Williams, J. L.: Yes.

Egan, David: Was, that a bitter blow to the I.L.P.?

Williams, J. L.: Yes, and to Hardie personally, very much yes.

Egan, David: Winston’s defeat in 1915?

Williams, J. L.: Oh the, yes at the time, but no, it wasn’t lasting I should say. I remember the meeting held in the Rink right after the election, well the first Sunday after the election, and Winston came back. Noah Ablett was speaking. Noah Ablett and some others, they were rather pessimistic about things. I remember Winston getting up after the meeting, and saying he was an old campaigner, he had been preceded by a young man who hadn’t been through the battles he had been, and they were going on to bigger things, that was the theme of his speech. He was a remarkable personality, Jimmy Winston, one of the finest looking men for a start you’ve ever seen I suppose, and very genial type.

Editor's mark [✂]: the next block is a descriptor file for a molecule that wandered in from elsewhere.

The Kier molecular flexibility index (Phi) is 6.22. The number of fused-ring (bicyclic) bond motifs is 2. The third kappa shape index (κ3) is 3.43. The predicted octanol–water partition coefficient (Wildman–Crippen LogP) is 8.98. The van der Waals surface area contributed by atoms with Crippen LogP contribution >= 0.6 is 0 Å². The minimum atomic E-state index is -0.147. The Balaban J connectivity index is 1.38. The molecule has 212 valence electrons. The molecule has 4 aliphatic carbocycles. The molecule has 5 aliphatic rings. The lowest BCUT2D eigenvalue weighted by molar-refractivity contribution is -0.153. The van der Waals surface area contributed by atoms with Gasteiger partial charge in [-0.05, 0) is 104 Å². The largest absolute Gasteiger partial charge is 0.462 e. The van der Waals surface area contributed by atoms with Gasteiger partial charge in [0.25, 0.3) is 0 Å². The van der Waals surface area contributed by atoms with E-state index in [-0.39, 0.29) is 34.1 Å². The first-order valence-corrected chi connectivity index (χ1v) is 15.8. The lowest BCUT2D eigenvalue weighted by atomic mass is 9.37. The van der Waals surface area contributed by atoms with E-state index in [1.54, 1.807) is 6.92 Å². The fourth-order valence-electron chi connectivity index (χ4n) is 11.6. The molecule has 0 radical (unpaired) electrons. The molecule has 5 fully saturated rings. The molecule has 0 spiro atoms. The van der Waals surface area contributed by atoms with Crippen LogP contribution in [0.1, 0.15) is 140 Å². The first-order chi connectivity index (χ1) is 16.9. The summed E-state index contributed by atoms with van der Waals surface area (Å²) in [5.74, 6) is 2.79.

Egan, David: Taking the war years together now, they seemed to stand out don’t they? I mean in the history of the coalfield? How would you characterise it? I mean, they stand apart from the depression of the twenties and the thirties because they were a period of full employment in the steam coal area of the coalfield, and they stand aside I suppose from the period before the war, because of the lack of industrial disputes, although 1915 would be an exception. Would you characterise them in that way or would you see 1914 to 1918 in South Wales in your experience as being different?

Williams, J. L.: The war period as compared with the previous …

Egan, David: Well, I mean as a period in itself, I mean, the coalfield was not the same in 1919 as it was in 1914 was it?

Williams, J. L.: Oh no, no

Egan, David: South Wales wasn’t, it seemed as if the whole of society had been so radically changed.

Williams, J. L.: Yes, yes, yes.

Egan, David: Were you aware of that, were you aware that you were going through a period of changing {unclear}

Williams, J. L.: Oh yes, yes, I would say we were, yes, but not sufficiently aware of what was coming. After the end of the war for two years, there was still a big demand for coal and demand for miners, and then the big depression came, and the coal trade, like other trades, caved in. We have never really fully recovered from that I don’t suppose. Coal fuel has not been operating on that scale ever since has it?